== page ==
Paweł Soloch – Head of the National Security Bureau at the Chancellery of the President of the Republic of Poland

Mateusz Morawiecki – Deputy Prime Minister, Minister of Development and Finance of the Republic of Poland

Regional cooperation forms the basis of today’s European security architecture. Organizations such as NATO, the EU or the OSCE have created important founding blocks of mutual assurance, transparency and confidence building as well as collaborative responses to security challenges. With geopolitical shifts and political uncertainty in Europe on the raise, many sub-formats for cooperation, particularly among the NATO/EU border states are under consideration. In what way can the Nordic-Baltic Defence Cooperation, the Visegrad Format or the Polish ABC Initiative (Adriatic, Baltic, Black Sea) enhance mutual security on NATO’s Eastern and Southern Flanks? Can these formats realistically strengthen NATO and European security capabilities and respond to the most pressing regional challenges?

Linas Linkevičius – Minister of Foreign Affairs of the Republic of Lithuania

Sebastian Dănuţ Neculăescu – Secretary of State for Strategic Affairs, Ministry of Foreign Affairs of Romania

David Dondua – Deputy Minister of Foreign Affairs of Georgia

Ivan Jestřáb – Deputy Minister of Foreign Affairs of the Czech Republic

MODERATOR: Katarzyna Pisarska – Director, European Academy of Diplomacy, Poland

The contemporary world faces multiple new challenges. International terrorism, war in Syria and Iraq, Ukrainian, migration and economic crises, cyber warfare and weakened regional structures to name a few. At a time of political change, and rise of illiberal tendencies in western politics it is difficult to predict who will take the lead in negotiating the world order. Will it remain the role of the United States of America, will Germany take over or could one of developing countries rise to the occasion? Is the liberal order the future or a fading idea?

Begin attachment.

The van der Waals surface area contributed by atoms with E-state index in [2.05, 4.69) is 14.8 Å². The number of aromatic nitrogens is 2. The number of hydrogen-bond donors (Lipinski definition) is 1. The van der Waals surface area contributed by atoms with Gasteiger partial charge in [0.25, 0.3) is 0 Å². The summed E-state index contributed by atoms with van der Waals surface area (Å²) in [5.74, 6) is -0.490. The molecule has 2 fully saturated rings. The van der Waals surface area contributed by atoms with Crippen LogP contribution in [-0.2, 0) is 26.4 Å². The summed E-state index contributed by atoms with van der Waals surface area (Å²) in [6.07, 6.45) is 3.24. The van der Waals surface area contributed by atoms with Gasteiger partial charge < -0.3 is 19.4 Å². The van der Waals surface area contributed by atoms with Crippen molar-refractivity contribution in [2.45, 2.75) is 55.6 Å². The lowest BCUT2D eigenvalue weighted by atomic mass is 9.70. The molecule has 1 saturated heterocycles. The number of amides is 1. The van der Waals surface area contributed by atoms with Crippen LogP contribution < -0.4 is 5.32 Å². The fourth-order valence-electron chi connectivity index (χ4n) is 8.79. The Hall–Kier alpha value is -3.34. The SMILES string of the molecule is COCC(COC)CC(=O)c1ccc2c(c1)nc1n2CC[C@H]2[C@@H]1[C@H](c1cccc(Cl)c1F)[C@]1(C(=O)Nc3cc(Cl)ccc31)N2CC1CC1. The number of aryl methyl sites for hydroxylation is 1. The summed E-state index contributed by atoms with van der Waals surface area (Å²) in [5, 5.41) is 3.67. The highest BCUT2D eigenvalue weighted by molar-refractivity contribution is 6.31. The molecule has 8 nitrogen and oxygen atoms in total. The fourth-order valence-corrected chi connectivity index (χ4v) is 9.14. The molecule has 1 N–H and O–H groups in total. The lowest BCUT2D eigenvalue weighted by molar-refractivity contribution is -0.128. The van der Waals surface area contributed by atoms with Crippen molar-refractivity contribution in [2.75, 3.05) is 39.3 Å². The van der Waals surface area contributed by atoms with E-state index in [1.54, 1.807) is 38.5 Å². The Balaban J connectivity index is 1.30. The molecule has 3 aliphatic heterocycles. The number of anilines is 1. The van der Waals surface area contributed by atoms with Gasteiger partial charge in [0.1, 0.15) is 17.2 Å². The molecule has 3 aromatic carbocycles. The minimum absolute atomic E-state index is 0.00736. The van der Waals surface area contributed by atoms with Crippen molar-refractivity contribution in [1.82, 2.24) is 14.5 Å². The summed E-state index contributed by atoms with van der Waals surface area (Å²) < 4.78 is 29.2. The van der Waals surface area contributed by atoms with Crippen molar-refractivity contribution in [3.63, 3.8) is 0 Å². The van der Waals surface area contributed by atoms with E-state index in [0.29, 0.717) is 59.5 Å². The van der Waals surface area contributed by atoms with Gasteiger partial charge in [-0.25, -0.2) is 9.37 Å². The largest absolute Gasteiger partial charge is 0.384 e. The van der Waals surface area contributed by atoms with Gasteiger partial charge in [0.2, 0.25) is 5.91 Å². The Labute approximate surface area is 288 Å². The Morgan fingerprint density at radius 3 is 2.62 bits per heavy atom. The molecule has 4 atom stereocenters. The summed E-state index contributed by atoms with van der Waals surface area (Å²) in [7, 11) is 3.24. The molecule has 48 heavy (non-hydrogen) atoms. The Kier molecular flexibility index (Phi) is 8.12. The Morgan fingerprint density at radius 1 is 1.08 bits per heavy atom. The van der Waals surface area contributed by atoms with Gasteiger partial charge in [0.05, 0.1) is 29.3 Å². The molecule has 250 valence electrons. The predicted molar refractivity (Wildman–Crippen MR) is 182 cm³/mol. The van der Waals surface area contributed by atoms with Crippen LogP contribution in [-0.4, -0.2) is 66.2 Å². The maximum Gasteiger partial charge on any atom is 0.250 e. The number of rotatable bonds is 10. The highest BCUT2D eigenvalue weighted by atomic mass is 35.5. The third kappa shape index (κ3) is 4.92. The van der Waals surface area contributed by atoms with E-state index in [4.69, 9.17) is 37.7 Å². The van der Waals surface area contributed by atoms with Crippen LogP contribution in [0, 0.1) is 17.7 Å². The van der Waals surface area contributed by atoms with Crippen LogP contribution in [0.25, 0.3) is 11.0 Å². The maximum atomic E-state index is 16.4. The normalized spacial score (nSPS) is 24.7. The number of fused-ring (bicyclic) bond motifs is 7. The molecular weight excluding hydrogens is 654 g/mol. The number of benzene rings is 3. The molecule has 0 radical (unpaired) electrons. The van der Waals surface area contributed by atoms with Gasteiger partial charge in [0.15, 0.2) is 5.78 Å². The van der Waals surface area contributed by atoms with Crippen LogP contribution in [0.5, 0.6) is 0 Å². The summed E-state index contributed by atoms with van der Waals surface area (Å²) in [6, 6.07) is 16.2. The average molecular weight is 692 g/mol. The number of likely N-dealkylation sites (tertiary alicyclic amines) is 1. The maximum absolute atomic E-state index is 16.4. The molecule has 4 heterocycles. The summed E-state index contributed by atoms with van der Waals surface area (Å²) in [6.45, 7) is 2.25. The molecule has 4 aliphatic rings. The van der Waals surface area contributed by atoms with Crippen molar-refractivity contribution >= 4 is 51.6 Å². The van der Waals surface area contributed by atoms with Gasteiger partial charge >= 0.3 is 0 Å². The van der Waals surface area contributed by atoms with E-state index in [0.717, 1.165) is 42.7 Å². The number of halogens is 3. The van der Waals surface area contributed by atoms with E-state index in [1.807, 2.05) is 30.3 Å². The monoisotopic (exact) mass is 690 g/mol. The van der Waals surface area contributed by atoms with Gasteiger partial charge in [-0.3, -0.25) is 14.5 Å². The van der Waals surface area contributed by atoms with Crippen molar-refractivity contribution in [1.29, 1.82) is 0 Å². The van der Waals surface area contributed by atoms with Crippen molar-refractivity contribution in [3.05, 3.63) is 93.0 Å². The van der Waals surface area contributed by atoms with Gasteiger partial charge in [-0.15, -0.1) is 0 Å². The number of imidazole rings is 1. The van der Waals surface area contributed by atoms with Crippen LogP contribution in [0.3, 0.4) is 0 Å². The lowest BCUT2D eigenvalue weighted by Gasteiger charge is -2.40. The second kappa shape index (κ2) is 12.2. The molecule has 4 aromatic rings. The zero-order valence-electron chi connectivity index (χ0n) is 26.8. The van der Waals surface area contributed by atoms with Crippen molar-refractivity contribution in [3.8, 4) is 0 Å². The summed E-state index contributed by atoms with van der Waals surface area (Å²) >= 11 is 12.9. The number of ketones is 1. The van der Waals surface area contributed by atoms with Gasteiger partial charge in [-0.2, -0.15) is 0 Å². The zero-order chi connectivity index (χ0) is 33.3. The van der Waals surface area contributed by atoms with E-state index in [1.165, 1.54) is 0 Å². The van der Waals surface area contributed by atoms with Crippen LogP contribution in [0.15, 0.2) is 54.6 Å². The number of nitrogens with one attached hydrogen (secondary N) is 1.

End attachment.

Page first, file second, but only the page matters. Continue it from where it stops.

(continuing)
Ivanna Klympush-Tsintsadze – Vice Prime Minister, Ukraine

Toomas Hendrik Ilves President of the Republic of Estonia (2006-2016)

James Jones – Chairman, Brent Scowcroft Centre on International Security, USA

Vaira Vīķe-Freiberga President of the Republic of Latvia (1999-2007)

MODERATOR: Zbigniew Pisarski – President of the Board, Casimir Pulaski Foundation, Poland

There was a visible move in foreign policy during President Obama’s administration. The US shifted the focus from the transatlantic to the Asian-Pacific region. However, new global threats and security developments in Eastern Europe and Middle East motivated the US to increase their engagement in Europe. In what way have these policy decisions influenced the global context? Where will the US foreign and security policy be heading after the 2016 Presidential Election? Is Europe willing and able to step up where US stepped down?

Philip Mark Breedlove – Supreme Allied Commander Europe (SACEUR) (2013-2016)

Evelyn N. Farkas – Nonresident Senior Fellow, Future Europe Initiative, Dinu Patriciu Eurasia Center, Brent Scowcroft Center on International Security, Atlantic Council

Eytan Gilboa – Chairman, Israel Public Diplomacy Forum, Israel

Alexandra de Hoop Scheffer – Director, GMF Paris Office